Back in the rain-drenched UK. Returning seems like entering a room with a low, darkened ceiling (I was in sun-drenched Greece, not far from Aristotle's birthplace in Stagira, though did not have time to visit).
Meanwhile, I had time to think long and carefully about Maverick's 'circularity objection' to the thin conception of existence, and I now think I missed a trick. The thin conception rests on a definition. But how can a definition be circular at all, so long as it truly is a definition? Suppose we forget the word 'exists'. Suppose I want to define the verb 'xxxxts'. Thus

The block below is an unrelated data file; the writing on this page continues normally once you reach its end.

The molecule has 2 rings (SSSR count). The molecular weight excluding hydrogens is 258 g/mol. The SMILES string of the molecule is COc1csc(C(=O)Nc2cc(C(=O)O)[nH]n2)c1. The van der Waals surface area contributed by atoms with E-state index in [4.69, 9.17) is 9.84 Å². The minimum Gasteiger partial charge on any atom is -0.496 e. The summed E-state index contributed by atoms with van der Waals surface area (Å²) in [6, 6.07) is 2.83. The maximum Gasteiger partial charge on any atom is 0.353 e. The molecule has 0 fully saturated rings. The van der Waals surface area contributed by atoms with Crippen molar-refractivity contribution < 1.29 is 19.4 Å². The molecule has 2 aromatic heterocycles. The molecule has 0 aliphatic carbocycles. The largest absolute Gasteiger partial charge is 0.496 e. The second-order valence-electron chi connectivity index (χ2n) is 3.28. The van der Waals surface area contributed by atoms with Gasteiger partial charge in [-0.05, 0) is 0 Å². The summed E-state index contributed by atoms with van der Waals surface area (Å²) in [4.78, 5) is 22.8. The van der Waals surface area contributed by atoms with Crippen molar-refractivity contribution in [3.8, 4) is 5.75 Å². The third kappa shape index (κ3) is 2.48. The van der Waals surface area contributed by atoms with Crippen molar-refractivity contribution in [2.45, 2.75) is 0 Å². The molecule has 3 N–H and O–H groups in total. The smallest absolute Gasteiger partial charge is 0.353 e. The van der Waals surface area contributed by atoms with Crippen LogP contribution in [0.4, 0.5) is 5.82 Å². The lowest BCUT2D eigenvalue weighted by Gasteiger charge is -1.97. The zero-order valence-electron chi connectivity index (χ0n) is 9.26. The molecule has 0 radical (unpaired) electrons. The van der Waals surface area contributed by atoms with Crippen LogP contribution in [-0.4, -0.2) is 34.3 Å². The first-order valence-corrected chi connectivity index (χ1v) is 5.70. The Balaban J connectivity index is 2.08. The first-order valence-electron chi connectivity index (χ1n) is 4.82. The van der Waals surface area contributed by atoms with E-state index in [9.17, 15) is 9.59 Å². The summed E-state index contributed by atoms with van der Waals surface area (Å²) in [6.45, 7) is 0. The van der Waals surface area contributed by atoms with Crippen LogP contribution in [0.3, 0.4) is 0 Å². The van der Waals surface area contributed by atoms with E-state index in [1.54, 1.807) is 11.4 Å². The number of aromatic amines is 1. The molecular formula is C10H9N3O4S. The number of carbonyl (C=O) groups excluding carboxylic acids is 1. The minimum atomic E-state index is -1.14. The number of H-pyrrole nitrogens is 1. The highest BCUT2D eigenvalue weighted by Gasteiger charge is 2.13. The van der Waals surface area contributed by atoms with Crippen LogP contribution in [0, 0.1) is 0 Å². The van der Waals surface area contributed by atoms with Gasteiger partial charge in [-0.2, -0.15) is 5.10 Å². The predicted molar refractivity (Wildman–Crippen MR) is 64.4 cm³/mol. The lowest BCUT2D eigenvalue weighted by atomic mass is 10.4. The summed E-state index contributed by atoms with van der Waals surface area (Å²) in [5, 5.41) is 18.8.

(1) A-B xxxxts =def A is B
I mean that anything of the form 'A-B xxxxts' -- for example 'A white man xxxxts' -- means exactly what 'A man is white' means. That's all. Nothing more, nothing less. I am explaining a term whose meaning is not initially known (the verb 'xxxxts') by the use of terms whose meaning is known. How can that be 'circular'? So long as the term I am trying to define does not appear in the definiens side, the right-hand side, so that I have to return to the left-hand side and so on in an infinite regress, there is not even a hint of circularity.
Why then does the Maverick even think the definition is circular? I think I have an answer to that as well, but more tomorrow.